Amos himself displayed the attitude God wants us to have in Amos 7:1-6. In this passage, Amos, a prophet sent by God to the ancient kingdom of Israel, was given two private revelations from God about impending traumas that were about to strike the kingdom of Israel because of its sins. Did Amos have an attitude of: “That’s OK with me, Lord; they are just sinners who deserve it anyway. They are not righteous like me and I’ve prepared for the bad times anyway.” Not at all! Amos entreated the Lord that he would cancel out the two national traumas that only Amos knew had been pronounced on the nation. If you ever think that you have received a private revelation about a coming national disaster or you know of someone who claims to have had such a revelation from God, evaluate them in light of Amos’ reaction in Amos 7:1-6. People claiming to have private revelations from God about impending national dooms should, like Amos, “be grieved for the affliction of Joseph” and entreat God to cancel out the prophesied destruction or plague. God twice cancelled prophesied traumas upon ancient Israel simply because of Amos’ intercessions for Israel, and God can be moved to do the same thing today if he is entreated to do so. Amos 7 shows that the intercession of only one person can move God to cancel a plague or calamity.
Do you want protection from prophesied hard times, plagues and calamities? If so, we should consider the lesson found in Ezekiel 9. This is a prophecy about a time when sin was multiplying in the ancient kingdom of Judah, and God was not going to defer his judgment this time. However, he noted in verse 4 that God determined to spare those people who “sighed and cried for all the abomination” that was done in Jerusalem. He sent an angel to put a “mark” on the foreheads of those people who had righteous attitudes and were grieving about the sins in their nation, not partying it up with wealth and unconcern for others. So, as you consider the latter-day prophecies and how they will affect you and your family, remember the above lessons from scripture to see what the correct attitude that God wants to see in all of us.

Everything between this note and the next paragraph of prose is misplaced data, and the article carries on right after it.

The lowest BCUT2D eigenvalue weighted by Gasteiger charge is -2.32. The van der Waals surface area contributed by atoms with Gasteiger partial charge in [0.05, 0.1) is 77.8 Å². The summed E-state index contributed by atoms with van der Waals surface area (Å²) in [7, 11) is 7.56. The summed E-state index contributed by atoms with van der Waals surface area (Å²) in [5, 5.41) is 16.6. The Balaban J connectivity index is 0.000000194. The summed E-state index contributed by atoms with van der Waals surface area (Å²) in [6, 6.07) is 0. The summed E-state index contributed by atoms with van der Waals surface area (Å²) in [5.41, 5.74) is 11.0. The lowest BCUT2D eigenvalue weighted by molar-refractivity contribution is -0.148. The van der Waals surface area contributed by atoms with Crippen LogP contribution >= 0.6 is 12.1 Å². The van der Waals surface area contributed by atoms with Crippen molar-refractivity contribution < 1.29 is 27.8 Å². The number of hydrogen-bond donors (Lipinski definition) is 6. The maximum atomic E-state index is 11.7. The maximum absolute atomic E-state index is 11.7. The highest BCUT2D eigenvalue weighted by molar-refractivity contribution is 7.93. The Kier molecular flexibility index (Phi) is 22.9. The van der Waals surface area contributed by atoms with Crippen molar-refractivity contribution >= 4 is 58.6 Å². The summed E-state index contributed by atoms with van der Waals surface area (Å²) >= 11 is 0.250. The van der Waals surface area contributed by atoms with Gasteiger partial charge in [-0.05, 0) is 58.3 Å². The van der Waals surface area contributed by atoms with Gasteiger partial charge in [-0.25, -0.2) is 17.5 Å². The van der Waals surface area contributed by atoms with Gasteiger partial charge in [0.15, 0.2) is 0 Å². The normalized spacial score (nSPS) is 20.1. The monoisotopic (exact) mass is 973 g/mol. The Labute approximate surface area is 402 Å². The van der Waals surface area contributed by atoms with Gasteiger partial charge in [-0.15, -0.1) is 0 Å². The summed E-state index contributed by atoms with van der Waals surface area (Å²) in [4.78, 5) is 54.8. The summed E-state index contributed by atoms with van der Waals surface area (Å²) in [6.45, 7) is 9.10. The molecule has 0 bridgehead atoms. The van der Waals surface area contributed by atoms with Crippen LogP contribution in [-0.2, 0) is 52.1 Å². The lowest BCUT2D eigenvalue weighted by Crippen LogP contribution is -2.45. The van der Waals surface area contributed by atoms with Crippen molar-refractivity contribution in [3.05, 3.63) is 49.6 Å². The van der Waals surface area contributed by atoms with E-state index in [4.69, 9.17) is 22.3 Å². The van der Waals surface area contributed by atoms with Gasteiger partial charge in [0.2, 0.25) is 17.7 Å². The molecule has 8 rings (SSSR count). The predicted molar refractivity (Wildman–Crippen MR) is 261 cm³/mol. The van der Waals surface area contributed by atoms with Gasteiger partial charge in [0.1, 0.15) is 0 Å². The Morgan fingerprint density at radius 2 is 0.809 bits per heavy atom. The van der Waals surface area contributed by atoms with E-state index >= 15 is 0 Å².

Is it wrong to prepare for hard times when you see them coming? Of course not. Please read, if you have not done so already, my article, Should Christians Prepare for Future Hard Times? That article documents that the Bible instructs Believers to make reasonable preparations for foreseeable hard times, but they should prepare with an eye toward helping others, not just themselves. I believe that this article outlining biblical principles to keep in mind while preparing for future hard times provides a balanced viewpoint for you to consider. Jesus Christ’s parable in Matthew 25:31-46 about the “sheep and the goats” also reveals that Jesus will harshly judge those who claim to be his followers but are in such a condescending attitude toward fellow Christians who they think are “the least” of Jesus’ brethren that they refuse to assist fellow believers during hard times. My article, A New Look at the Seven Churches of Revelation, would also be very appropriate reading on this point.